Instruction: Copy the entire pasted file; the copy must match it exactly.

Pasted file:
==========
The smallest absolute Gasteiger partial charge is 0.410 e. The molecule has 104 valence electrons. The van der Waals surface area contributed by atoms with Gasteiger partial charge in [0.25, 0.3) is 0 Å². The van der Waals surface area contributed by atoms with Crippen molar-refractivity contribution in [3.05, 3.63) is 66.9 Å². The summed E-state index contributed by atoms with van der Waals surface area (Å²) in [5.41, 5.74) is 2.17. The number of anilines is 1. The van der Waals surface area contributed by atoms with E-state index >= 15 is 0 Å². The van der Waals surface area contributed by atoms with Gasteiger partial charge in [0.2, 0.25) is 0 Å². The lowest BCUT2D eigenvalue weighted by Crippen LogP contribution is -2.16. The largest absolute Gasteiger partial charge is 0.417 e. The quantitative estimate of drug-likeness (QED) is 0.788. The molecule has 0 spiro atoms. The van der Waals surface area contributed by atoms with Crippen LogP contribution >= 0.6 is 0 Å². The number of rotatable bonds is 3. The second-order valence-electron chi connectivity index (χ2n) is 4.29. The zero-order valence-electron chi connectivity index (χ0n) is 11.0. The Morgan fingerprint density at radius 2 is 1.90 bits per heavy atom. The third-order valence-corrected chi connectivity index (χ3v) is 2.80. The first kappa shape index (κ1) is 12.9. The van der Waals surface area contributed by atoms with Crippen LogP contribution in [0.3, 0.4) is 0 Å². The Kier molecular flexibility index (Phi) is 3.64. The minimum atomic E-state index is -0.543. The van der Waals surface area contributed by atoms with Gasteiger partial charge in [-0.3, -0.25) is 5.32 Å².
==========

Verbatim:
The smallest absolute Gasteiger partial charge is 0.410 e. The molecule has 104 valence electrons. The van der Waals surface area contributed by atoms with Gasteiger partial charge in [0.25, 0.3) is 0 Å². The van der Waals surface area contributed by atoms with Crippen molar-refractivity contribution in [3.05, 3.63) is 66.9 Å². The summed E-state index contributed by atoms with van der Waals surface area (Å²) in [5.41, 5.74) is 2.17. The number of anilines is 1. The van der Waals surface area contributed by atoms with E-state index >= 15 is 0 Å². The van der Waals surface area contributed by atoms with Gasteiger partial charge in [0.2, 0.25) is 0 Å². The lowest BCUT2D eigenvalue weighted by Crippen LogP contribution is -2.16. The largest absolute Gasteiger partial charge is 0.417 e. The quantitative estimate of drug-likeness (QED) is 0.788. The molecule has 0 spiro atoms. The van der Waals surface area contributed by atoms with Crippen LogP contribution >= 0.6 is 0 Å². The number of rotatable bonds is 3. The second-order valence-electron chi connectivity index (χ2n) is 4.29. The zero-order valence-electron chi connectivity index (χ0n) is 11.0. The Morgan fingerprint density at radius 2 is 1.90 bits per heavy atom. The third-order valence-corrected chi connectivity index (χ3v) is 2.80. The first kappa shape index (κ1) is 12.9. The van der Waals surface area contributed by atoms with Crippen LogP contribution in [0.3, 0.4) is 0 Å². The Kier molecular flexibility index (Phi) is 3.64. The minimum atomic E-state index is -0.543. The van der Waals surface area contributed by atoms with Gasteiger partial charge in [-0.3, -0.25) is 5.32 Å².